Gold Flake Angel Fish

Apolemichthys xanthopunctatus

Also known as Gold-spangled, Gold-spotted Angelfish, Gold-Speckled Angelfish,

Hawaiian native, Origin: Christmas Island
Goldflakes are found in the deeper water around the outer edges of reefs and nearby channels and drop-offs, often in shallow water but sometimes at 10-65m/33-213′

The Goldflake Angel fish is a dazzlingly gorgeous fish that grabs eyes. It quickly becomes the start of your aquarium, actively swimming all over the tank with its great personality.

An adult Goldflake Angel fish has a yellow body sprinkled with golden specks. Its fins are black, matched by a spot on the forehead. The fins are outlined with an accenting brilliant, bright blue which also adorns the fish’s mouth.

Juvenile Goldflake Angel fish have bright yellow bodies, and you can see the makings of their gold flakes. At that age, it looks more like random gold strips or even random dark strips along the body. The back fins may be black if they have matured enough. Their dorsal fin is yellow with a tell-tale black spot on the back end. There is also a black stripe coming down from the top of the head through the eye. As it matures, the scales edges start to get darker and the markings on the fish change to the adult marks.

Goldflake Angel fish for sale usually measure between 3-5 inches long. When they mature, they can reach 10 inches in length.

The Gold Flake angel fish is a rare fish, only becoming available once in a while.

Goldflake Angel fish are not known to be easy to keep. Experienced aquarists have been able to keep them because they have experience with saltwater aquariums and know how to take care of their fish. Once it gets acclimated, though, it becomes easier to work with.

Goldflake Angel fish need large aquariums. One fish can live pretty well in an established 125 gallon tank. The aquarium’s live rock should be established enough to provide algae growth and arranged in such a way that it gives the fish many places to hide and to feel safe and secure and also to provide hiding spaces for other fish when it starts to harass them. It also needs to provide a lot of swimming room. If you want to keep another angel in the tank, you will want an aquarium that is over 150 gallons in size. The Goldflake Angel fish should be the first of the large angelfish in the tank.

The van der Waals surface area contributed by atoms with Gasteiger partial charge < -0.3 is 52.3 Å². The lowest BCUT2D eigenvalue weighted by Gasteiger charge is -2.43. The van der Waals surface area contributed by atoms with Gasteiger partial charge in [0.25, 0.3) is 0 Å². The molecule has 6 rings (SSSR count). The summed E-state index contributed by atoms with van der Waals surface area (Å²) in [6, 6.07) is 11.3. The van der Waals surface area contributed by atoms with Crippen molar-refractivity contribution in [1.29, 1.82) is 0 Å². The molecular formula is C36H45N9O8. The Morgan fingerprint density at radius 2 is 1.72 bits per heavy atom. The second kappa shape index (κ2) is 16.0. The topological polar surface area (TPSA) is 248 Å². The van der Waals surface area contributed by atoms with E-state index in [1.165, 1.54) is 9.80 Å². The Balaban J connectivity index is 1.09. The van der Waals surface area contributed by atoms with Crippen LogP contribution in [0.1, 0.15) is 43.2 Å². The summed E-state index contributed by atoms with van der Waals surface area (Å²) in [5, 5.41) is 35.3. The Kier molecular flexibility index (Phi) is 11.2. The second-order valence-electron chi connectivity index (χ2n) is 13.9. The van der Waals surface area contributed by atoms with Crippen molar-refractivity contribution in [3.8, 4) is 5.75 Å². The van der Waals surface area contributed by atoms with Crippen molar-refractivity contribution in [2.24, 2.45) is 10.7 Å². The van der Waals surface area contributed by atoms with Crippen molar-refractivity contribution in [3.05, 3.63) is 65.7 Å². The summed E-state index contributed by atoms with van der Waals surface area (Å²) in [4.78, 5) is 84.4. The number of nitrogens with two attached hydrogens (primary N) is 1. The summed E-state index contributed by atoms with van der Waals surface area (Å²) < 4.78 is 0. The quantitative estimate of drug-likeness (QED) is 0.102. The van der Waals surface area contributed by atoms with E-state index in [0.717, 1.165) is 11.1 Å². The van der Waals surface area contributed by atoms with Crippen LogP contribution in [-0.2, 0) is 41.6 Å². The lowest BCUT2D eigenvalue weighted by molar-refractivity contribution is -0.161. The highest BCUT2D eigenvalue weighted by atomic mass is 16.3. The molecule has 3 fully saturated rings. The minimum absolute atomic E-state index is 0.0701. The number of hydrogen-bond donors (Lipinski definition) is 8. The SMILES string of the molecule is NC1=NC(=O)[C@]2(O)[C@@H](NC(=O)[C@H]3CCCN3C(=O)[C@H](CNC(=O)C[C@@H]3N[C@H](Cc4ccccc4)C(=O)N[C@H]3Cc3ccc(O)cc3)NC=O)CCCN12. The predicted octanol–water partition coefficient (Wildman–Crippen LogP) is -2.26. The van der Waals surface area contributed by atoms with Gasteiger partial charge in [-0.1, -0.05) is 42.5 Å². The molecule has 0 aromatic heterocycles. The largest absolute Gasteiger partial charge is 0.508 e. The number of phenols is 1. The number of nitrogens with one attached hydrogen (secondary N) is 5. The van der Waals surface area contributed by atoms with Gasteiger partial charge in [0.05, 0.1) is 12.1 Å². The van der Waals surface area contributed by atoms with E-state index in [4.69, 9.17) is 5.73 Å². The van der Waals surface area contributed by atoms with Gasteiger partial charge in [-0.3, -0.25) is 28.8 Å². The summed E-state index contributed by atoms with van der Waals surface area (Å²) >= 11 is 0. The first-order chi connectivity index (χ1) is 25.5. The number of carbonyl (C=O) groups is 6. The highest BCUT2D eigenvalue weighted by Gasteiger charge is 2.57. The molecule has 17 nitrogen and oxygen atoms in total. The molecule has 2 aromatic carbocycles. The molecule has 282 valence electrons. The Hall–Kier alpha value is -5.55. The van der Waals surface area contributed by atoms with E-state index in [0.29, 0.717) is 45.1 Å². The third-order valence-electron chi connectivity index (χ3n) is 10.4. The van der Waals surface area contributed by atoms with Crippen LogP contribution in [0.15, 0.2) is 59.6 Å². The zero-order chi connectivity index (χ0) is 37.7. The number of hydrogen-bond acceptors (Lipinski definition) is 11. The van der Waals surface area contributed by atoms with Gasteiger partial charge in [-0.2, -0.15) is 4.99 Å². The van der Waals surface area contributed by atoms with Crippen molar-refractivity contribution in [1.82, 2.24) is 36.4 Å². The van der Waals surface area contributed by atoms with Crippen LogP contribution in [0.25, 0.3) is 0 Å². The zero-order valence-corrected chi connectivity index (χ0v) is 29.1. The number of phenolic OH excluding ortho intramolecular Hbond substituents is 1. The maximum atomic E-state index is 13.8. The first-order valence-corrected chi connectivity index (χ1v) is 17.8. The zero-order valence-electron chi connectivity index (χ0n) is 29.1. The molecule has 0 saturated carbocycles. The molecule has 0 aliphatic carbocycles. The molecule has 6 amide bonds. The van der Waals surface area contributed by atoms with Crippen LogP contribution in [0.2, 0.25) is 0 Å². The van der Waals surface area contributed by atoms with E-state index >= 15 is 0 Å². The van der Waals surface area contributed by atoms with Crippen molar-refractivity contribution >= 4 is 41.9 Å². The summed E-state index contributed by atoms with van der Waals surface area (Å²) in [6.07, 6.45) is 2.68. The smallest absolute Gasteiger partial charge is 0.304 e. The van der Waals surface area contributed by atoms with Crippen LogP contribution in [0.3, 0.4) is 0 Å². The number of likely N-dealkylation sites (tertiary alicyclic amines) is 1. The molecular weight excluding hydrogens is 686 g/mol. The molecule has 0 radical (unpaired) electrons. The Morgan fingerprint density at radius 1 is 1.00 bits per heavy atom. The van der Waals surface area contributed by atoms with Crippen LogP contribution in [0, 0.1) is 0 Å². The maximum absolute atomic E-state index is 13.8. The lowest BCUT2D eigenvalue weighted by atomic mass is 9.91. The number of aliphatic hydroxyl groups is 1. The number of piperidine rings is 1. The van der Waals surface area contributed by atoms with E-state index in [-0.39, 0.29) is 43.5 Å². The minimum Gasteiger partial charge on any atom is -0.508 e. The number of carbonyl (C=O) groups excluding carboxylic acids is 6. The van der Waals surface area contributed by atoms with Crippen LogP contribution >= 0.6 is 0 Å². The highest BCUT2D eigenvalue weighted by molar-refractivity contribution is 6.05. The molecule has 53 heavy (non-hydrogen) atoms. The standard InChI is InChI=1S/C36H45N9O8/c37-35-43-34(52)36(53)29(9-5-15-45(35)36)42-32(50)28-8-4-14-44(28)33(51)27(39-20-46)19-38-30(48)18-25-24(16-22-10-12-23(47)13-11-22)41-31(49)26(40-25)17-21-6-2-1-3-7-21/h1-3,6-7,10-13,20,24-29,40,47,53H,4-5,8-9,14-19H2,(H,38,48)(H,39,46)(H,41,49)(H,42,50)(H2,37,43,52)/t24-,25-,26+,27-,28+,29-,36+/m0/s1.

Goldflake Angel fish require high quality water in their aquarium. 72-78┬░ F, dKH 8-12, pH 8.1-8.4, sg 1.020-1.025

The Goldflake Angel fish is an omnivore and should be fed several times each day. In the ocean, they actively graze on the rock all day, eating mostly sponges and tunicates. There are prepared foods that include a large supply of sponge in them, which will help them greatly. They will also eat mysis and brine shrimp, like most aquarium fish. In time, you will find that the Goldflake Angel fish can learn to eat foods, even flake foods, from your hands.

It would be best for the Goldflake Angel fish if they did not have to compete for algae growing naturally on the live rock, but in an aquarium setting, they most likely will. They will need the vegetarian side of their menu supplemented with nori, spirulina, and other plant matter.

Goldflake Angel fish are as susceptible to disease as their tank mates. Some of the common ones, lie Ich, Crypt and Velvet, or flukes can be treated by owe ring the salinity of the tank to 1.010-1.012 – also known as “hypo-salinity.” This process usually takes two weeks. Once the issues have not ben seen in a while, bring the salinity back to normal. You will want to o this over several days, especially with Angels.

Preventing diseases is always easier than the cure. Keeping the fish as stress-free as can be and letting it grow and be strong, with plenty of hiding places in the aquarium.

Putting a Goldfake Angel Fish into a reef tank is taking a risk.

Some corals are said to be safe with them, but it has a reputation for hurting clams and soft corals, like zoanthids. It also has a reputation for enjoying tube worms. It will also nip a larger polyp stony corals. The soft polyp stony corals, however, seem to be quite safe with the fish. Juveniles are known not to give any reef problems, but when they grow into adulthood, that is when their aggressiveness and territorial nature start to come through.

The Goldflake Angel is semi-aggressive. It thrives best in a community with other fish that are semi-aggressive and are other shapes, colors and sizes. It will go after and bully peaceful fish, whereas other semi-aggressive fish will stand up to it and keep fighting and bullying down.

If the Goldflake Angel fish is not going to be your final addition to the tank, know that the larger the tank, the less aggression you will see in your aquarium. More aggressive fish that get added after the Goldflake Angel fish will harass it. Re-arranging the rock work when introducing the new fish can help to calm things down.

Opinions vary among experts about how well the Goldflake Angel fish coexists with other angels in an aquarium. The one thing that everyone seems to agree on is that the Goldflake Angel fish is one of the better candidates to house with other angels, but the tank needs to be very large and spacious so that they can each have a place to call “home.” Once it has established itself and found its home spot, it can become territorial, just like other angels. So house with other angels with extreme caution.

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